Logistics infrastructure developments on the agenda in Ghana
Ghana makes headway to establish itself as an important gateway to the West African market. Despite factors like plunging oil prices impacting the economy, the country has seen major developments like Swissport Ghana and the new state of the art cargo centre at Kotoka International Airport in the recent times to maximise its trade potential. Twinkle Sahita reports.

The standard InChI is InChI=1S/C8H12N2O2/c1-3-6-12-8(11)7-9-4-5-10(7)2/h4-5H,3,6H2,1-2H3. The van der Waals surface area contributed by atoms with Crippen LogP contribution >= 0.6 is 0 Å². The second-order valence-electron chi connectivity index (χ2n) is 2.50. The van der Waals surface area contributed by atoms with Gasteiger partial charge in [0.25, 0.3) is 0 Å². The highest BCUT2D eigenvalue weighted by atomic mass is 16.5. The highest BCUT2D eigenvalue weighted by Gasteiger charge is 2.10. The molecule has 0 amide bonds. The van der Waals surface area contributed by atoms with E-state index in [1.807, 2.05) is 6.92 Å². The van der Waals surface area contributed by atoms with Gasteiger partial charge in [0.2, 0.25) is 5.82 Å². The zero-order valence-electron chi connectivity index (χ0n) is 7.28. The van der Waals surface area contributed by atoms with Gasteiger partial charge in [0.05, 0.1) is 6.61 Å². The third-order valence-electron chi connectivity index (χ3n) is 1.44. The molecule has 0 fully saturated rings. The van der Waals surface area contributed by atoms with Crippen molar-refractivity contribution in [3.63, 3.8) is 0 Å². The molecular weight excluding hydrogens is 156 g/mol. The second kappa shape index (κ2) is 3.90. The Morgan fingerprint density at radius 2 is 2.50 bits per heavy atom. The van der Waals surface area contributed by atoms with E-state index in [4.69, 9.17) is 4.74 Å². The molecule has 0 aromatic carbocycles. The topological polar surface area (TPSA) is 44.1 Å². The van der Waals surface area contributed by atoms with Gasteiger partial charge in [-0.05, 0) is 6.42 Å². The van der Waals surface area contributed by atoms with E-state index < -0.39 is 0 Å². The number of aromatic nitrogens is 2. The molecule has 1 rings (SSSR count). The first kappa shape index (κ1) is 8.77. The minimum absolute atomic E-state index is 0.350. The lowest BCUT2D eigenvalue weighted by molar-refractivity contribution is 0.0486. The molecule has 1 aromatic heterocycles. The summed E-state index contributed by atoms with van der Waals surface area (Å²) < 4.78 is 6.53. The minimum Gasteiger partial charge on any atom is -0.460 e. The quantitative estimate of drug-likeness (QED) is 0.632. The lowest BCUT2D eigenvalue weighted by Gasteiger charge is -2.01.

With more than 25 million people, Ghana, one of the fastest growing economies in Africa, ranked 88th out of 160 countries on the latest World Bank’s Logistics Performance Index (LPI) 2016. It outpaced Nigeria in LPI 2016. Considered a major gateway in West Africa, Nigeria stands at 90th position in the LPI 2016.Ghana’s market is extremely competitive and it has been hit hard in recent years with very high inflation and a sluggish economy. Despite the political situation being stable, there is a need for the economy to stabilise to bring about economic recovery. The major imports are consumer electronic goods, mining spares, oil related spares. On the export side, it is almost 100 percent perishable goods fruits and vegetables. South African Airways Cargo cites lower oil and commodity prices as the reasons for African economies to be under strain. Despite the obstacles, it plans intra Africa expansion. “In West Africa routes, sectors already serviced and expanded out of Johannesburg is Abuja, Nigeria, Lagos, Cotonou, Dakar-New York sector, Abidjan and the Accra-Washington DC sector. In addition, we have planned to implement about three freighter routes in the southern region. We will also have additional frequencies to some of the routes already being operated,” says Tleli Makhetha, general manager, South African Airways Cargo. Cargolux, Europe’s leading all-cargo airline, handles 5000 tonnes of imports and 4000 tonnes of exports per year in Ghana, also finds crisis in oil industry a major challenge. “The plunge in oil prices has affected the economy in Ghana and this has also had an impact on the oil equipment/supply business which has fallen in recent months. While the oil industry has been impacted, there has still been a growth in imports and exports in other sectors which has still led to an overall growth in imports and exports,” says Jonathan Clark, regional director Africa, Cargolux. At the moment, Cargolux has no plans to expand services to/from Ghana, however if the market picks up in the future or if they see the potential to operate a hub and spoke system with a reliable partner in Ghana, then they would expand services. Trade represents a significant portion of every country’s economic growth. African continent still isn’t a major source of exports and its consumer markets are tiny in comparison to Asia, Europe or the Americas, despite its enormous size. Apart from the current challenges, lack of efficiency in infrastructure has been decreasing the competitive levels of this major continent. Out of the eight airports, the country has only one international airport in Accra (Kotoka International Airport). For airfreight, Kotoka in Accra is the only gateway in Ghana as there is no viable alternative airport. In the coming years, the current scenario is expected to change with these necessary developments. Ghana Airport Cargo Centre (GACC) built a new cargo centre at Kotoka Airport to address the current infrastructure, capacity and operational challenges to handle air cargo at the airport. The development project will offer a state of the art cargo warehouse to increase capacity and improve operational efficiency of air cargo handling. It will be operated by the leading independent cargo handler Swissport International. GACC is a joint venture between Air Ghana and the Ghana Airports Company, the operator of all airports and aerodromes in Ghana. Swissport Ghana, equally owned joint venture company between Swissport International and GACC, started operations in October 2015. Its facility at Kotoka International Airport has 10,000 square metres of warehousing space to cater for perishables, valuable and dangerous goods. Ghana also plans to make its sea ports a maritime hub for West Africa. Domestic maritime trade is served by two ports: Tema, around 25 kilometre east of Accra, the capital; and Takoradi, 230 kilometre to the west. The two ports handle more than 90 percent of foreign-trade volume. The $1.5 billion plan to expand the Port of Tema into a new West African regional port and logistics hub is underway. Meridian Port Services (MPS), a joint venture of APM Terminals, Bolloré Africa Logistics and Ghana Ports and Harbours Authority (GPHA), which operates the container terminal in Tema Port, will develop four deep-water berths, a new breakwater and an access channel able to accommodate the world’s largest container ships. This will add 3.5 million TEUs in annual throughput capacity. The expansion project includes plans for the potential construction of additional terminal facilities, including bulk, liquid bulk and general cargo terminals, as global trade with Africa continues to accelerate. Road transport is by far the most important means of moving freight in Ghana and is the sector that requires the greatest consideration. Commensurate efforts are required to revamp the road sector as it plays a pivotal role in contributing towards economic growth. “The volume for cargo industry will continue to grow both in air and ocean as economies grow and more and more investment takes place in West Africa. The rate of growth is something that cannot be forecast accurately, but I strongly believe that if there is investment in the infrastructure, competitive products to export, political stability and more simplistic ways for foreign companies to do business in Africa, then there will be a bright future in Africa,” adds Clark, Cargolux. Ghana will continue to foster its competitiveness in African market with a focus on enhancing its transport and logistics sector. Time and again, Africa’s economies have surprised the world with the speed it is moving towards development.